THe CMOS chip contains programs that the BIOS program accesses to carry out the CMOS instructions contained within the BIOS setup utility settings.
In other words, the BIOS uses CMOS to carry out lines of code contained on the CMOS chip (burned in at the factory), and then after the POST, the bootstrap portion of the operating system starts up the operating system.
All this is done from the BIOS program. The CMOS Setup Utility screen allows you to make changes to the CMOS configuration obviously, but it's the BIOS that conducts the earlier business of the startup of a PC.
And like CVB said, the chipset is the North and SouthBridges. They are made by the same manufacturer as a set. Intel makes a lot, I think VIA is another manufacturer as well.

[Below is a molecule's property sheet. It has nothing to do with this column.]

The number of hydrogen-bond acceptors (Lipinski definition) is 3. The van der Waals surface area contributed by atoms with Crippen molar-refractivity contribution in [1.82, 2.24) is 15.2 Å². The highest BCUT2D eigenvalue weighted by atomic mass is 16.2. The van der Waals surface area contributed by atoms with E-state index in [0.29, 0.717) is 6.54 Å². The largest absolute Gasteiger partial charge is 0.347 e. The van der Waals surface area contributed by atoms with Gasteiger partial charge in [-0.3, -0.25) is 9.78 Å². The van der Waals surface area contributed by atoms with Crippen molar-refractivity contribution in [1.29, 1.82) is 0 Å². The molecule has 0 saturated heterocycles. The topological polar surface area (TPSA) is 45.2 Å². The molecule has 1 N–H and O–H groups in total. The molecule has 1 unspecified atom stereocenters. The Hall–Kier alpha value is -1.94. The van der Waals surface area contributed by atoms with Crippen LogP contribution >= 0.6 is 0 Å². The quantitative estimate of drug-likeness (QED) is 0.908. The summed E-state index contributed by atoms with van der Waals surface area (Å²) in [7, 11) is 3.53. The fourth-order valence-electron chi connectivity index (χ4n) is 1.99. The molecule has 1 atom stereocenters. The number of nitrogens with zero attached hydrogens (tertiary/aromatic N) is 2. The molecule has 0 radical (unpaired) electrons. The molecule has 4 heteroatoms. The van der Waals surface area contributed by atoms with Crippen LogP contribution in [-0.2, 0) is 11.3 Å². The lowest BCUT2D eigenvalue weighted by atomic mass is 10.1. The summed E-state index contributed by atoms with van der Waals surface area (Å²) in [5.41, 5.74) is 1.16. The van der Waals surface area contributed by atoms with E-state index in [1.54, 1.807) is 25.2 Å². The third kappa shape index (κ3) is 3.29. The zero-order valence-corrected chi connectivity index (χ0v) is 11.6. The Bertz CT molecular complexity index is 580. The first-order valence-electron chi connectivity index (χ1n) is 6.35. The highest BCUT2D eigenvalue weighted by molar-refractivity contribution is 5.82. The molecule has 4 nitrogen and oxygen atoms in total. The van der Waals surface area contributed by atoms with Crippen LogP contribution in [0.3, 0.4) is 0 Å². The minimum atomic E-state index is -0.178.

The two chips in the chipset are made as a tandem, mostly because of their inherant characteristics that they must work together, and are designed to do so. So they are usually made by the same manufacturer because they must work so closely with each other. The CPU "talks" with the chipset and other devices via the system's address buses and external data buses.
Originally Posted by oldskool
All this is done from the BIOS program....
And by this ^^^^^^^ I mean to say that the CMOS Setup Utility is a program whose screen is found within the BIOS settings that you can access just before booting the OS by hitting a particular hotkey, such as DEL, or F1 or something like that depending on the PC manufacturer in question. They use different BIOS chip makers. The BIOS is contained on a chip as well (oddly enough called the BIOS or system chip).